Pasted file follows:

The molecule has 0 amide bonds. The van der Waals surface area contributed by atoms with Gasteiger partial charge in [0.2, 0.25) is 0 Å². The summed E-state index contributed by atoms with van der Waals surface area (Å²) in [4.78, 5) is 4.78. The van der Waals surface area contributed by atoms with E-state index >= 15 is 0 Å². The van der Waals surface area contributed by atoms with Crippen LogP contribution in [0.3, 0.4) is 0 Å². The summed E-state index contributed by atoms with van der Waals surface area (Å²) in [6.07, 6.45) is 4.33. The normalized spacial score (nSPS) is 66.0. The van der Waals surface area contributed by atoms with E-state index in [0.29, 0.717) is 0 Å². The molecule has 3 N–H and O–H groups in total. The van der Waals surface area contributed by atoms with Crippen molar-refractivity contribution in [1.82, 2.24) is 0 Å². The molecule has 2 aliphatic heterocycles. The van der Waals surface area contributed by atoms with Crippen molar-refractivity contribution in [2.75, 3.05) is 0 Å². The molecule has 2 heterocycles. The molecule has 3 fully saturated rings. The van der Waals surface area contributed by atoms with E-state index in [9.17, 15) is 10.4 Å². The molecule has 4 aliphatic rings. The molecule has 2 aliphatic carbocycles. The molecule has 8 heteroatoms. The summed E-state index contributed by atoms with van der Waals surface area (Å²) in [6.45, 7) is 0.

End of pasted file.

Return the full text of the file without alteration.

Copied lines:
The molecule has 0 amide bonds. The van der Waals surface area contributed by atoms with Gasteiger partial charge in [0.2, 0.25) is 0 Å². The summed E-state index contributed by atoms with van der Waals surface area (Å²) in [4.78, 5) is 4.78. The van der Waals surface area contributed by atoms with E-state index >= 15 is 0 Å². The van der Waals surface area contributed by atoms with Crippen LogP contribution in [0.3, 0.4) is 0 Å². The summed E-state index contributed by atoms with van der Waals surface area (Å²) in [6.07, 6.45) is 4.33. The normalized spacial score (nSPS) is 66.0. The van der Waals surface area contributed by atoms with E-state index in [0.29, 0.717) is 0 Å². The molecule has 3 N–H and O–H groups in total. The van der Waals surface area contributed by atoms with Crippen molar-refractivity contribution in [1.82, 2.24) is 0 Å². The molecule has 2 aliphatic heterocycles. The van der Waals surface area contributed by atoms with Crippen molar-refractivity contribution in [2.75, 3.05) is 0 Å². The molecule has 2 heterocycles. The molecule has 3 fully saturated rings. The van der Waals surface area contributed by atoms with E-state index in [9.17, 15) is 10.4 Å². The molecule has 4 aliphatic rings. The molecule has 2 aliphatic carbocycles. The molecule has 8 heteroatoms. The summed E-state index contributed by atoms with van der Waals surface area (Å²) in [6.45, 7) is 0.